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One more blow to the egg industry

One more blow to the egg industry
Cage-free announcements keep coming and the industry does not have a position on the subject. | Austin Alonzo
August 30, 2016

A few days ago, I wrote in my blog about the action taken by Mexican restaurant chain Toks, that as of 2022 they will only use cage-free eggs in their 226 restaurants. Almost like a premonition, I said that it will not take long for Alsea Group to do the same. And indeed, yesterday it was officially announced that Alsea will go cage-free too.

I insist, the impact this will have on the thousands of tables in their 3,000 restaurants in Mexico, Spain, Colombia, Argentina, Chile and Brazil – Alsea is the world’s fifth largest restaurant operator – may have no comparison. I can imagine the ads at each tabletop menu will display with the claim: "Here we use cage-free eggs only," referring to animal welfare and consumer care.

Why does nobody seem perturbed?

The title of this blog is, "One more blow to the egg industry," because in a matter of few months, there have been at least three major Mexican companies (two multinational), and not precisely American or European, who have made such an announcement and no one seems to be perturbed. This is snowballing on us.

Undoubtedly, organizations that champion animal welfare are doing a good and efficient work. I am concerned, as I mentioned in my previous blog, about the general consumer ignorance on these topics.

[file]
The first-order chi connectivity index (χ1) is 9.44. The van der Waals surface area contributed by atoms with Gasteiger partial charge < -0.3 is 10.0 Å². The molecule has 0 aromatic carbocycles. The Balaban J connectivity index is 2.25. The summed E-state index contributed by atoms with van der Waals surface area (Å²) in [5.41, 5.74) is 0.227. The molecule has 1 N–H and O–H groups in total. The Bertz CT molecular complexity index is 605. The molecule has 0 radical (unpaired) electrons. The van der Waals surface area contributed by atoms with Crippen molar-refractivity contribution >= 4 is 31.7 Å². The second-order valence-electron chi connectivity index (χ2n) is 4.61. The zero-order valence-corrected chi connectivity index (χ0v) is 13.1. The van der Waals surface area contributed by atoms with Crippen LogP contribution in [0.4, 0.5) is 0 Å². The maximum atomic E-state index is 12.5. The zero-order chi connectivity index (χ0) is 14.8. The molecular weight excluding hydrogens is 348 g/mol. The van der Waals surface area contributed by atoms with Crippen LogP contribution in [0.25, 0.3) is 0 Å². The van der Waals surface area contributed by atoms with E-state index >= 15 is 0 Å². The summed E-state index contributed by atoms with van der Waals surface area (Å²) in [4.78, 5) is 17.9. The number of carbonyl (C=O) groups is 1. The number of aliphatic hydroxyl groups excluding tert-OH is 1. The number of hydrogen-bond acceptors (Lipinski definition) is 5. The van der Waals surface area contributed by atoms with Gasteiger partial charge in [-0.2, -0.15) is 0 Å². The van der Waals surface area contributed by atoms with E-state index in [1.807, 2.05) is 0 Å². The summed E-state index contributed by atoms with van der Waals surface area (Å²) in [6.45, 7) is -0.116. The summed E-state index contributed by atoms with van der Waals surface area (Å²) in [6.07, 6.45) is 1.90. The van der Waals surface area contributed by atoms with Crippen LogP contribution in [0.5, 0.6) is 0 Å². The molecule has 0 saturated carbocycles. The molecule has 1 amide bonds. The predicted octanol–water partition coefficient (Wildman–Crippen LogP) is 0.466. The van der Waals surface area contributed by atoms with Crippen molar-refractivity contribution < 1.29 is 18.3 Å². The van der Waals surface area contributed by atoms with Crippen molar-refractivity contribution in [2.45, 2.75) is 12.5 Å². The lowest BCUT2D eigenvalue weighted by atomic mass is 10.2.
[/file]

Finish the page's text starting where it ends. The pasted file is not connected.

But I am also concerned that in these campaigns, incorrect information is being spread -- information that goes beyond whether hens can or cannot spread their wings in existing cages. For example, poor sanitary conditions of hens or that many hens do not survive the cages is mentioned. Perhaps there are birds that do not survive, as in any system (the free-range hens or cage-free hens are not exempt from this), but bear in mind that, if birds are not taken care of, farming would not be commercially viable. The poultry producer cannot afford this "luxury", because it means there will be losses.

Everyone talks about how wonderful it is going to be that birds can spread their wings. However, nobody talks about something disturbing: How much the change could increase the cost of eggs with the new systems and cage-free eggs’ impact on countries where animal protein consumption is low. What do you think?